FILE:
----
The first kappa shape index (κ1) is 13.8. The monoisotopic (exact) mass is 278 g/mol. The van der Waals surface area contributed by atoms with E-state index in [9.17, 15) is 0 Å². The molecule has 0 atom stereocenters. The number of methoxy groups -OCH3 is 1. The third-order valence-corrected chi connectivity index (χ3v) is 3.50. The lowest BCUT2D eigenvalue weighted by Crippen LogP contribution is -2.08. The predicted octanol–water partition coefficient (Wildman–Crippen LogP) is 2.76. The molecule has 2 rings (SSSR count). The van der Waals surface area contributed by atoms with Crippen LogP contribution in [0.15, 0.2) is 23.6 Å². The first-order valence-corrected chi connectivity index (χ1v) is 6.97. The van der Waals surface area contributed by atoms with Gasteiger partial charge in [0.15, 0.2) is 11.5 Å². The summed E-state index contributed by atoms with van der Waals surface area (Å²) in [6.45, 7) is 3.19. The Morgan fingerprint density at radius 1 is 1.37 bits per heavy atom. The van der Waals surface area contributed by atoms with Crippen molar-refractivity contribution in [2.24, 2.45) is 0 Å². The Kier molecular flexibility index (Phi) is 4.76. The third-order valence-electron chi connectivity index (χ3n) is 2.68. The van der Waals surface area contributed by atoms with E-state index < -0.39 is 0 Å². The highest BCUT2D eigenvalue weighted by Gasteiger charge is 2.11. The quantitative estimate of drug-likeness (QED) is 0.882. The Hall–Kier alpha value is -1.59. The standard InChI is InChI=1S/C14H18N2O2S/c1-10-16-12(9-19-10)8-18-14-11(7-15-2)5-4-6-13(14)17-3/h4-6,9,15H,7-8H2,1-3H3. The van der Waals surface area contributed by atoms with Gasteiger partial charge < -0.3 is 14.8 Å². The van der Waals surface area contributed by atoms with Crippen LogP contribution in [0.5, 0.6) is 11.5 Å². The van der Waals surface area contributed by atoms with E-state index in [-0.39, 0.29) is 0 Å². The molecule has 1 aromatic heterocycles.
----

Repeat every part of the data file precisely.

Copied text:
The first kappa shape index (κ1) is 13.8. The monoisotopic (exact) mass is 278 g/mol. The van der Waals surface area contributed by atoms with E-state index in [9.17, 15) is 0 Å². The molecule has 0 atom stereocenters. The number of methoxy groups -OCH3 is 1. The third-order valence-corrected chi connectivity index (χ3v) is 3.50. The lowest BCUT2D eigenvalue weighted by Crippen LogP contribution is -2.08. The predicted octanol–water partition coefficient (Wildman–Crippen LogP) is 2.76. The molecule has 2 rings (SSSR count). The van der Waals surface area contributed by atoms with Crippen LogP contribution in [0.15, 0.2) is 23.6 Å². The first-order valence-corrected chi connectivity index (χ1v) is 6.97. The van der Waals surface area contributed by atoms with Gasteiger partial charge in [0.15, 0.2) is 11.5 Å². The summed E-state index contributed by atoms with van der Waals surface area (Å²) in [6.45, 7) is 3.19. The Morgan fingerprint density at radius 1 is 1.37 bits per heavy atom. The van der Waals surface area contributed by atoms with Crippen molar-refractivity contribution in [2.24, 2.45) is 0 Å². The Kier molecular flexibility index (Phi) is 4.76. The third-order valence-electron chi connectivity index (χ3n) is 2.68. The van der Waals surface area contributed by atoms with E-state index < -0.39 is 0 Å². The highest BCUT2D eigenvalue weighted by Gasteiger charge is 2.11. The quantitative estimate of drug-likeness (QED) is 0.882. The Hall–Kier alpha value is -1.59. The standard InChI is InChI=1S/C14H18N2O2S/c1-10-16-12(9-19-10)8-18-14-11(7-15-2)5-4-6-13(14)17-3/h4-6,9,15H,7-8H2,1-3H3. The van der Waals surface area contributed by atoms with Gasteiger partial charge < -0.3 is 14.8 Å². The van der Waals surface area contributed by atoms with Crippen LogP contribution in [0.5, 0.6) is 11.5 Å². The van der Waals surface area contributed by atoms with E-state index in [-0.39, 0.29) is 0 Å². The molecule has 1 aromatic heterocycles.